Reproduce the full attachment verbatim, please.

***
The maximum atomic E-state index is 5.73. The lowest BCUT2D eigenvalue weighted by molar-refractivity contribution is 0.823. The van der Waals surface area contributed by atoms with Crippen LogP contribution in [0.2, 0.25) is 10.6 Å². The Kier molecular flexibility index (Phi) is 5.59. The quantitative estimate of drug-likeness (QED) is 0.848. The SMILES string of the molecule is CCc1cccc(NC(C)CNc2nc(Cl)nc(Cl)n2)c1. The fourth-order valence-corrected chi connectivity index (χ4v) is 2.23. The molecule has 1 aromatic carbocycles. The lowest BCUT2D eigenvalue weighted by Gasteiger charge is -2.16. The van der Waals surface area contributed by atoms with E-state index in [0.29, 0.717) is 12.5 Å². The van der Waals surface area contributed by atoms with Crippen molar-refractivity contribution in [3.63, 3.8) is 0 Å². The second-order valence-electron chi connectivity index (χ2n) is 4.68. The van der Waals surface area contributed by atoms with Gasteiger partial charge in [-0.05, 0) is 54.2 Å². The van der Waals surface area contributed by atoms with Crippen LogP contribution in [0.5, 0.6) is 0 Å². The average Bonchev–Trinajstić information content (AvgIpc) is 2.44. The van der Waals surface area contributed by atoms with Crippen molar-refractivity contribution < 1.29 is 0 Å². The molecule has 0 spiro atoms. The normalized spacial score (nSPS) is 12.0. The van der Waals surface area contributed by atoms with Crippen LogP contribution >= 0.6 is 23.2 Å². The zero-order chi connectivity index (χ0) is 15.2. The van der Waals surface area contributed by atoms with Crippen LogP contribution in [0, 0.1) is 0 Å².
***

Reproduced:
The maximum atomic E-state index is 5.73. The lowest BCUT2D eigenvalue weighted by molar-refractivity contribution is 0.823. The van der Waals surface area contributed by atoms with Crippen LogP contribution in [0.2, 0.25) is 10.6 Å². The Kier molecular flexibility index (Phi) is 5.59. The quantitative estimate of drug-likeness (QED) is 0.848. The SMILES string of the molecule is CCc1cccc(NC(C)CNc2nc(Cl)nc(Cl)n2)c1. The fourth-order valence-corrected chi connectivity index (χ4v) is 2.23. The molecule has 1 aromatic carbocycles. The lowest BCUT2D eigenvalue weighted by Gasteiger charge is -2.16. The van der Waals surface area contributed by atoms with E-state index in [0.29, 0.717) is 12.5 Å². The van der Waals surface area contributed by atoms with Crippen molar-refractivity contribution in [3.63, 3.8) is 0 Å². The second-order valence-electron chi connectivity index (χ2n) is 4.68. The van der Waals surface area contributed by atoms with Gasteiger partial charge in [-0.05, 0) is 54.2 Å². The van der Waals surface area contributed by atoms with Crippen LogP contribution in [0.5, 0.6) is 0 Å². The average Bonchev–Trinajstić information content (AvgIpc) is 2.44. The van der Waals surface area contributed by atoms with Crippen molar-refractivity contribution < 1.29 is 0 Å². The molecule has 0 spiro atoms. The normalized spacial score (nSPS) is 12.0. The van der Waals surface area contributed by atoms with Crippen LogP contribution >= 0.6 is 23.2 Å². The zero-order chi connectivity index (χ0) is 15.2. The van der Waals surface area contributed by atoms with Crippen LogP contribution in [0, 0.1) is 0 Å².